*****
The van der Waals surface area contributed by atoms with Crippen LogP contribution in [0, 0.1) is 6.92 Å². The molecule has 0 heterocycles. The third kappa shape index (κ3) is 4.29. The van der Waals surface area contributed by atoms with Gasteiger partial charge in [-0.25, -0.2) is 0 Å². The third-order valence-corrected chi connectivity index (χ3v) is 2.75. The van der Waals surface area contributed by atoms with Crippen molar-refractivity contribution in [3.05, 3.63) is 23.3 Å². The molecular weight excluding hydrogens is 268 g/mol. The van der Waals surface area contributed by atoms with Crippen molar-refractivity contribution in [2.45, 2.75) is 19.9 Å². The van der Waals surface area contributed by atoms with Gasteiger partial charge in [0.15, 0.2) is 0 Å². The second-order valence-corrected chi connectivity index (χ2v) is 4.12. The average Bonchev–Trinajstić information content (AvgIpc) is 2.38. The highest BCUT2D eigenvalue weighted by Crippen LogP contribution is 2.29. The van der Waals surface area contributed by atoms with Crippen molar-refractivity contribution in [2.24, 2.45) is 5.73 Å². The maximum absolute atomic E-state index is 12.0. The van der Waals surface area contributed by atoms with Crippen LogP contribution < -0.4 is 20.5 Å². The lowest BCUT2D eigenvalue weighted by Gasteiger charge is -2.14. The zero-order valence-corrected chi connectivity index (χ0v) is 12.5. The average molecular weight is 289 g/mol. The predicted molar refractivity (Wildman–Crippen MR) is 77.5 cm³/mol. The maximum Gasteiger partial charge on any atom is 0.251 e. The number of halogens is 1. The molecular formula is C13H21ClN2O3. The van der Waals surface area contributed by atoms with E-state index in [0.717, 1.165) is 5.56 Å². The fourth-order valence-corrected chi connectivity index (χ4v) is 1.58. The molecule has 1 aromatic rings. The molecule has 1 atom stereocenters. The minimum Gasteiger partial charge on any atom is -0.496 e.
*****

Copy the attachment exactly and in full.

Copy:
The van der Waals surface area contributed by atoms with Crippen LogP contribution in [0, 0.1) is 6.92 Å². The molecule has 0 heterocycles. The third kappa shape index (κ3) is 4.29. The van der Waals surface area contributed by atoms with Gasteiger partial charge in [-0.25, -0.2) is 0 Å². The third-order valence-corrected chi connectivity index (χ3v) is 2.75. The van der Waals surface area contributed by atoms with Crippen molar-refractivity contribution in [3.05, 3.63) is 23.3 Å². The molecular weight excluding hydrogens is 268 g/mol. The van der Waals surface area contributed by atoms with Crippen molar-refractivity contribution in [2.45, 2.75) is 19.9 Å². The van der Waals surface area contributed by atoms with Gasteiger partial charge in [0.15, 0.2) is 0 Å². The second-order valence-corrected chi connectivity index (χ2v) is 4.12. The average Bonchev–Trinajstić information content (AvgIpc) is 2.38. The highest BCUT2D eigenvalue weighted by Crippen LogP contribution is 2.29. The van der Waals surface area contributed by atoms with Crippen molar-refractivity contribution in [2.24, 2.45) is 5.73 Å². The maximum absolute atomic E-state index is 12.0. The van der Waals surface area contributed by atoms with Crippen LogP contribution < -0.4 is 20.5 Å². The lowest BCUT2D eigenvalue weighted by Gasteiger charge is -2.14. The zero-order valence-corrected chi connectivity index (χ0v) is 12.5. The average molecular weight is 289 g/mol. The predicted molar refractivity (Wildman–Crippen MR) is 77.5 cm³/mol. The maximum Gasteiger partial charge on any atom is 0.251 e. The number of halogens is 1. The molecular formula is C13H21ClN2O3. The van der Waals surface area contributed by atoms with E-state index in [0.717, 1.165) is 5.56 Å². The fourth-order valence-corrected chi connectivity index (χ4v) is 1.58. The molecule has 1 aromatic rings. The molecule has 1 atom stereocenters. The minimum Gasteiger partial charge on any atom is -0.496 e.